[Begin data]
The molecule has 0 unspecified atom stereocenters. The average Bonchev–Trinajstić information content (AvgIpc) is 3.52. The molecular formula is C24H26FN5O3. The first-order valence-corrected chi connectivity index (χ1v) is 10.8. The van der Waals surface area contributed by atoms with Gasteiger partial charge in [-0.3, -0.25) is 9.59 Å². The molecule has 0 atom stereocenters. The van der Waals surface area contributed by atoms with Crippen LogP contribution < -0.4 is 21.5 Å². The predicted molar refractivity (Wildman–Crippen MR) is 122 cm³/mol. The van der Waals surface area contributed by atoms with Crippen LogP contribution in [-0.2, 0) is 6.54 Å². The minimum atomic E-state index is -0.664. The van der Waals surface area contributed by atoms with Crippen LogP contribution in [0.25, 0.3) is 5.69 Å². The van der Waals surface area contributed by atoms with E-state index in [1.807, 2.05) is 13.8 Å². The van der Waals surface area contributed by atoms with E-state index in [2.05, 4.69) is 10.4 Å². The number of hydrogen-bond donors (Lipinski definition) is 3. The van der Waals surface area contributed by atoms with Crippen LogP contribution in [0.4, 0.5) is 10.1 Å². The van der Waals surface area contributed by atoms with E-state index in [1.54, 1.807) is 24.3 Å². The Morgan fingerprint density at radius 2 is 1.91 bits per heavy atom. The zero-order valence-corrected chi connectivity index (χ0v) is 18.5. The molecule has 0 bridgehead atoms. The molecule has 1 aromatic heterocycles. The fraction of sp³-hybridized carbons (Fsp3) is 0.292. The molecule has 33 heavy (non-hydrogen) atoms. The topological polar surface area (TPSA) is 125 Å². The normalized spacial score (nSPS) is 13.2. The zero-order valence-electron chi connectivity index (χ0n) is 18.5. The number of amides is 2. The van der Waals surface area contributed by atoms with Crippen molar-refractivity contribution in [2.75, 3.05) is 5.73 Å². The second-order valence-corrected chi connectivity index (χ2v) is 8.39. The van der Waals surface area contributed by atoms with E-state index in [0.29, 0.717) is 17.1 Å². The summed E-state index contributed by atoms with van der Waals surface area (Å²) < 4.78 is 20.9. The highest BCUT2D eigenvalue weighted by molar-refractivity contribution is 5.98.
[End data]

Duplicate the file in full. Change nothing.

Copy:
The molecule has 0 unspecified atom stereocenters. The average Bonchev–Trinajstić information content (AvgIpc) is 3.52. The molecular formula is C24H26FN5O3. The first-order valence-corrected chi connectivity index (χ1v) is 10.8. The van der Waals surface area contributed by atoms with Gasteiger partial charge in [-0.3, -0.25) is 9.59 Å². The molecule has 0 atom stereocenters. The van der Waals surface area contributed by atoms with Crippen LogP contribution < -0.4 is 21.5 Å². The predicted molar refractivity (Wildman–Crippen MR) is 122 cm³/mol. The van der Waals surface area contributed by atoms with Crippen LogP contribution in [-0.2, 0) is 6.54 Å². The minimum atomic E-state index is -0.664. The van der Waals surface area contributed by atoms with Crippen LogP contribution in [0.25, 0.3) is 5.69 Å². The van der Waals surface area contributed by atoms with E-state index in [1.807, 2.05) is 13.8 Å². The van der Waals surface area contributed by atoms with E-state index in [2.05, 4.69) is 10.4 Å². The number of hydrogen-bond donors (Lipinski definition) is 3. The van der Waals surface area contributed by atoms with Crippen LogP contribution in [0.4, 0.5) is 10.1 Å². The van der Waals surface area contributed by atoms with E-state index in [1.54, 1.807) is 24.3 Å². The Morgan fingerprint density at radius 2 is 1.91 bits per heavy atom. The zero-order valence-corrected chi connectivity index (χ0v) is 18.5. The molecule has 0 bridgehead atoms. The molecule has 1 aromatic heterocycles. The fraction of sp³-hybridized carbons (Fsp3) is 0.292. The molecule has 33 heavy (non-hydrogen) atoms. The topological polar surface area (TPSA) is 125 Å². The normalized spacial score (nSPS) is 13.2. The zero-order valence-electron chi connectivity index (χ0n) is 18.5. The number of amides is 2. The van der Waals surface area contributed by atoms with Crippen molar-refractivity contribution in [2.75, 3.05) is 5.73 Å². The second-order valence-corrected chi connectivity index (χ2v) is 8.39. The van der Waals surface area contributed by atoms with E-state index in [0.29, 0.717) is 17.1 Å². The summed E-state index contributed by atoms with van der Waals surface area (Å²) < 4.78 is 20.9. The highest BCUT2D eigenvalue weighted by molar-refractivity contribution is 5.98.